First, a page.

“Starting sometime around the 5th century Gaelic language and culture spread from Ireland to the southwest coast of Scotland where it may have already existed since Roman times. Uncertainty over this comes as a result of the fact that there is disputed archaeological evidence to support the generally accepted tale of migration while there is some to suggest that there was none – the evidence also points to the population of the area (modern day Argyll) being constant during the time of the alleged Scottish invasion. This area was known as Dál Riata. The Gaels soon spread out to most of the rest of the country. Culturo-linguistic dominance in the area eventually led to the Latin name for Gaelic speaking peoples, “Scoti”, being applied to the state founded by the Gaels, Scotland (Alba in Gaelic). Since that time Gaelic language rose and, in the past three centuries, greatly diminished, in most of Ireland and Scotland. The most culturally and linguistically Gaelic regions are in the north west of Scotland, the west of Ireland and Cape Breton Island in Nova Scotia where the descendants of the Highland Clearances were transplanted.”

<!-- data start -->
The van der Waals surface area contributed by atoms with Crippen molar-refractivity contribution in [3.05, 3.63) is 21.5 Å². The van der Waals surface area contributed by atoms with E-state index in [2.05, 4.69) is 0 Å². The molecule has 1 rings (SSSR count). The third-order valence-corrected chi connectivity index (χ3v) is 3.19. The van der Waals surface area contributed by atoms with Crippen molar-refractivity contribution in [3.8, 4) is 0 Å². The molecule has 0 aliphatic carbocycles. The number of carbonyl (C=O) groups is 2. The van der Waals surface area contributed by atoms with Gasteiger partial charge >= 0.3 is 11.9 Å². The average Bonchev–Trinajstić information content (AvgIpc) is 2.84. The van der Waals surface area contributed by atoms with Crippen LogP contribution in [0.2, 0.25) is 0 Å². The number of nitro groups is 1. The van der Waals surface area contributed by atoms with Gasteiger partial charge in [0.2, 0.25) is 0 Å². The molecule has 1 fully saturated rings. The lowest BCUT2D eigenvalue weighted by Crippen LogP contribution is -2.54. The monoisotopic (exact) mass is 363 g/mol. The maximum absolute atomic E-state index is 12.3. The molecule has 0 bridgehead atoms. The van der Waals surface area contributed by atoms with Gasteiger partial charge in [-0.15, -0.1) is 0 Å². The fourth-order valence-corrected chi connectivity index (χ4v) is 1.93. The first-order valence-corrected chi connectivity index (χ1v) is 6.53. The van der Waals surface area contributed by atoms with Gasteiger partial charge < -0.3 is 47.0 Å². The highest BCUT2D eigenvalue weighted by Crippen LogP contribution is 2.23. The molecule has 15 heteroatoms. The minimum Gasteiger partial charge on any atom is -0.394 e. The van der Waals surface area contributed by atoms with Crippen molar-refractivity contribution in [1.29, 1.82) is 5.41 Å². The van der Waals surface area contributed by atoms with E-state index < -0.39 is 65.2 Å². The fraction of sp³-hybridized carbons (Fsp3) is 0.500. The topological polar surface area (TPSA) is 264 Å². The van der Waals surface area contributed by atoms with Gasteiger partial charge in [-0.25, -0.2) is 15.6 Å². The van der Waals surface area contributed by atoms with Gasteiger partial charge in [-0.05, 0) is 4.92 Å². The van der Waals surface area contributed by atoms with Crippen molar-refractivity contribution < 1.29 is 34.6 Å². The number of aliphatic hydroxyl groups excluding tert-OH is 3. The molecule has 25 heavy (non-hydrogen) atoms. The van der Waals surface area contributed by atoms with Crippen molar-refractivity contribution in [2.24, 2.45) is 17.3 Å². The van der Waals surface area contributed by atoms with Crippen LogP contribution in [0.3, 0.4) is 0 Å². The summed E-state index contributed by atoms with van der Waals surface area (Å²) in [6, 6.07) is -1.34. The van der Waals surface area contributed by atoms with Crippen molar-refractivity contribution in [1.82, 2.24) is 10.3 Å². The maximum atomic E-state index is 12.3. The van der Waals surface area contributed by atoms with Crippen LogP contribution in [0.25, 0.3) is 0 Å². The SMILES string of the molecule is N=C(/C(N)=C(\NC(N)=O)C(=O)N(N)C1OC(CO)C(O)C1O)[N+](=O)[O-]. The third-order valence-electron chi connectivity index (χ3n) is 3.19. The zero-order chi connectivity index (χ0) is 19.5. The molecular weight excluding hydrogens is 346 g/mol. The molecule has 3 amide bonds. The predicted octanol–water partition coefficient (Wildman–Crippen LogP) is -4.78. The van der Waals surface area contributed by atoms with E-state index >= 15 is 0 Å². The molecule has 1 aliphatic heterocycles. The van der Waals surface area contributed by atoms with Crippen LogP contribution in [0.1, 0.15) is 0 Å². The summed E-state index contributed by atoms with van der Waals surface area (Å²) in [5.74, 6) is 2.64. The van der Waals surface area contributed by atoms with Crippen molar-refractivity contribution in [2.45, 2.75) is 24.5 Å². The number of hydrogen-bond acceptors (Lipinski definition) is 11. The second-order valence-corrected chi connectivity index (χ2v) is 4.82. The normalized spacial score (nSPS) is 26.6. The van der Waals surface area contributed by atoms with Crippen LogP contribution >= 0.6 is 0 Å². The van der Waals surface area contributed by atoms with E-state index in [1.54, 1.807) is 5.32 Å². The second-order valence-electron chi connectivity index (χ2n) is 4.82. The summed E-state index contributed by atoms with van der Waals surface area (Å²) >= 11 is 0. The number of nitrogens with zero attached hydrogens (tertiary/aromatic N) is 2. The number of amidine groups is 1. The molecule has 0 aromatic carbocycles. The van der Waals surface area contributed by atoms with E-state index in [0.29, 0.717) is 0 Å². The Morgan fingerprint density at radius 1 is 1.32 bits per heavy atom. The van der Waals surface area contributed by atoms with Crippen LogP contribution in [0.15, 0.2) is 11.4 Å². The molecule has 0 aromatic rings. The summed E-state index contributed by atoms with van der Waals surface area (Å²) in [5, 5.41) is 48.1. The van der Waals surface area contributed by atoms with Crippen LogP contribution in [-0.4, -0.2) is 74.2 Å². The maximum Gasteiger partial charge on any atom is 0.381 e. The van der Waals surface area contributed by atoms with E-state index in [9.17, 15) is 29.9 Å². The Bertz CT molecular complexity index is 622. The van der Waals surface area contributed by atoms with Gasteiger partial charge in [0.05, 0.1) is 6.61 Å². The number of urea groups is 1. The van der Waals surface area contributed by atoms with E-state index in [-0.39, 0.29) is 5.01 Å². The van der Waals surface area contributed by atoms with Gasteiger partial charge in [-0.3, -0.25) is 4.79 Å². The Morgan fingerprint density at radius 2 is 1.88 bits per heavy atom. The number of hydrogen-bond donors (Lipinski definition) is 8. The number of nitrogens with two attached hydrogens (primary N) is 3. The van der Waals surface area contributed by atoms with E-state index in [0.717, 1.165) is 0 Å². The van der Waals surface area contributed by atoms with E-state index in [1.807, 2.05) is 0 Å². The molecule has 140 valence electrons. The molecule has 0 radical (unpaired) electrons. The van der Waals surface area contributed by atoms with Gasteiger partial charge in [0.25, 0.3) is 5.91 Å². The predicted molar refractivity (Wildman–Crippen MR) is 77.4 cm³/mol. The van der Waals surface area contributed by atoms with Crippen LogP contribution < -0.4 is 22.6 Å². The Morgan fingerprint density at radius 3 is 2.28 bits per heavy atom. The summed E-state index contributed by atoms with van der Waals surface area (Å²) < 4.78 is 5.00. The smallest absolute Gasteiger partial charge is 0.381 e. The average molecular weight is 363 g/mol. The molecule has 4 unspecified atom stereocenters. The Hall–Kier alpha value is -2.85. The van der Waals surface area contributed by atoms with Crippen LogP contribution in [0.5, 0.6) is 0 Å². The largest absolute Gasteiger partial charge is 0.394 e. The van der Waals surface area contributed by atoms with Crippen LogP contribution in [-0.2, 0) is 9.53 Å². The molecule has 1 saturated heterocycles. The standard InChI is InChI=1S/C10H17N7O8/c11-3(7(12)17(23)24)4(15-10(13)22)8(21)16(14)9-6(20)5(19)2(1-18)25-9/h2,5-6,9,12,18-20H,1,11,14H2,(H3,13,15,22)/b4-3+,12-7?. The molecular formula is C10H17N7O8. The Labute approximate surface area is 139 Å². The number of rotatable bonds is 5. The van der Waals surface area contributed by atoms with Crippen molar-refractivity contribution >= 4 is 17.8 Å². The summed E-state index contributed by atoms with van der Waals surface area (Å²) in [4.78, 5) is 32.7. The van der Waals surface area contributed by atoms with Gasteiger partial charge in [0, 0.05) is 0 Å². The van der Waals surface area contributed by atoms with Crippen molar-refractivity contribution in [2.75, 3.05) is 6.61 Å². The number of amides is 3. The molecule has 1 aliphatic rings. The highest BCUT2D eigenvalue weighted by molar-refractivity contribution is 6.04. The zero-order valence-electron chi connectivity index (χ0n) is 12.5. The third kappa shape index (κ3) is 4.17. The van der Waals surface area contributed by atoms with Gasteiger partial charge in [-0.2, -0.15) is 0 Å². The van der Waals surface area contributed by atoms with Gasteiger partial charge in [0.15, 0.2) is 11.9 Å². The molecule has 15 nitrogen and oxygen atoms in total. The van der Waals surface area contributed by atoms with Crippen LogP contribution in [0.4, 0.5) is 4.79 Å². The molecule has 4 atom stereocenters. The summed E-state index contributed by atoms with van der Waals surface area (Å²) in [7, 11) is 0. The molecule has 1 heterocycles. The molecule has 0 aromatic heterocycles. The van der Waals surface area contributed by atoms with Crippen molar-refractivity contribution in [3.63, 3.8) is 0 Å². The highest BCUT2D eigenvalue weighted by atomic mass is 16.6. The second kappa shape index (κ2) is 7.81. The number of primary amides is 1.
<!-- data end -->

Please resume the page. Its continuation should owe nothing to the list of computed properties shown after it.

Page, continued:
“The Gaels took over the kingdom of the Picts in the north east of Scotland and then the other kingdoms in southern Scotland, creating Scotland as a single kingdom within its present boundaries by 1013 AD. Scotland is therefore older than England, France, Spain, Germany, Italy, Belgium and other European countries.

By about the tenth century Gaelic was the official language of all of Scotland and Ireland


They are both “Gaelic” in that they are both descended from the language of the Gaels: a Celtic people who relocated from the European mainland to Ireland (and later to Scotland and the Isle of Man).

But just as Latin eventually splintered into different languages after the fall of Rome, as Gaels from Ireland began to spread out into other areas in the 6th and 7th centuries, their languages began to diverge as well. (to learn more about one such group, the Dál Riata, check out this article at Wikipedia).